One of the big problems with Papervision as a 3D engine is that because it’s cross platform, not hardware accelerated, it really uses up a lot of the hardware CPU.
Many Papervision projects can really bog down the CPU and can be a major turnoff for a user or a site visitor.

One of the easiest most common sense things to do is to render only when necessary. This only works for certain types of Papervision projects. If you have a 3D 1st person shooter, this probably won’t apply as much since you are always in motion. However if you have a project with clearly defined animation states that end up into mostly static states, this trick is a good one.

What I do is have a global variable, singleton or what have you called NEEDS_RENDER, which is set to true only when you need to render of course. By that I mean, only when there’s animation. If the scene does not change, there’s no need for us to call the Papervision render loop to update the scene.

// our render loop should look something like this now:
private function enterFrameHandler(event:Event):void {
if (NEEDS_RENDER)
view.singleRender();
}

If we are doing tween based animation (I am a big fan of TweenMax), then right before we do the animation, we set ourvariable to true so that the render loop knows to update the scene.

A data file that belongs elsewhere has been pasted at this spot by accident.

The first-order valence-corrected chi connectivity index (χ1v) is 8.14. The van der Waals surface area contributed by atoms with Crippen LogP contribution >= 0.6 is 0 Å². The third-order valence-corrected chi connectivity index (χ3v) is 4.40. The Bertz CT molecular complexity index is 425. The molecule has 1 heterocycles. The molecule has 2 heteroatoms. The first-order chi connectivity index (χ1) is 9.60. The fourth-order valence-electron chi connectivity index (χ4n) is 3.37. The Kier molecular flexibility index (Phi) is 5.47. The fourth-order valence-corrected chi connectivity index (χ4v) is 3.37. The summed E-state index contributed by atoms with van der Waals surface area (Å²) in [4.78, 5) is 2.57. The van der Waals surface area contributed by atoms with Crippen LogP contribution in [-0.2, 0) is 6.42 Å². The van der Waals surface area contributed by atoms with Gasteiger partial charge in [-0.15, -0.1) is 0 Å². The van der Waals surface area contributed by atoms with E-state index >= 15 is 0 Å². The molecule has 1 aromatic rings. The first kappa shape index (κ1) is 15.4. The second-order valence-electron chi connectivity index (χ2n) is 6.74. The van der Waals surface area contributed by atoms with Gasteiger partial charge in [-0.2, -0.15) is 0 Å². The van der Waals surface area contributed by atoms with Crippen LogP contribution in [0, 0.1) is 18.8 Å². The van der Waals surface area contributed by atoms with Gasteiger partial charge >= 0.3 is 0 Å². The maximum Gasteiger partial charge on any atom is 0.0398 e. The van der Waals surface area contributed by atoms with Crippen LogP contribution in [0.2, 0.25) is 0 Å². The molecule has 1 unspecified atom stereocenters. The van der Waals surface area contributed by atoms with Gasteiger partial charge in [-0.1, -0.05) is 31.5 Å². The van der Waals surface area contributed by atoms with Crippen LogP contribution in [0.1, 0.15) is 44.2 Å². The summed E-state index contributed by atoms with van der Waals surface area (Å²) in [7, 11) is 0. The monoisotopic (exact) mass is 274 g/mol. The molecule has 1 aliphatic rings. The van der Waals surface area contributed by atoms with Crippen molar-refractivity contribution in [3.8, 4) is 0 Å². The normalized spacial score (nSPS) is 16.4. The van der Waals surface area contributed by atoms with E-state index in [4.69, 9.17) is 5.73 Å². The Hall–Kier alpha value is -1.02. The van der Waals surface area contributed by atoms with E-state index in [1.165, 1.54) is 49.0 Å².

We use the onComplete event to set the NEEDS_RENDER variable back to false so that when the animation is done, we are no longer updating the scene.

NEEDS_RENDER = true;
TweenMax.to(cube, 1, {
rotationY:180,
onComplete:function():void {NEEDS_RENDER = false;}
})

This works for really simple cases where we only have at most ONE animation going on at any one time. In a more complicated scene where there maybe animations starting in the middle of other animations ending, using this method will produce rendering artifacts where animations suddenly stop or freeze or disappear. This is because the previous animation has not had a chance to finish its animation when a new animation starts. When the first animation finishes, the global variable is set and the render loop gets the message to not have to update the scene. This results in the new animation not being able to finish.

The simple workaround for this is to use the onUpdate event of TweenMax. We just keep setting the variable to true on this event which will keep firing until the animation is complete.

TweenMax.to(cube, 1, {
rotationY:180,
onComplete:function():void {NEEDS_RENDER = false;},
onUpdate:function():void {NEEDS_RENDER = true;}
})

Using these simple techniques, I was able to get a Papervision project that was constantly eating up 70-80% CPU to something that hovered around 20%, only spiking up during the animation.

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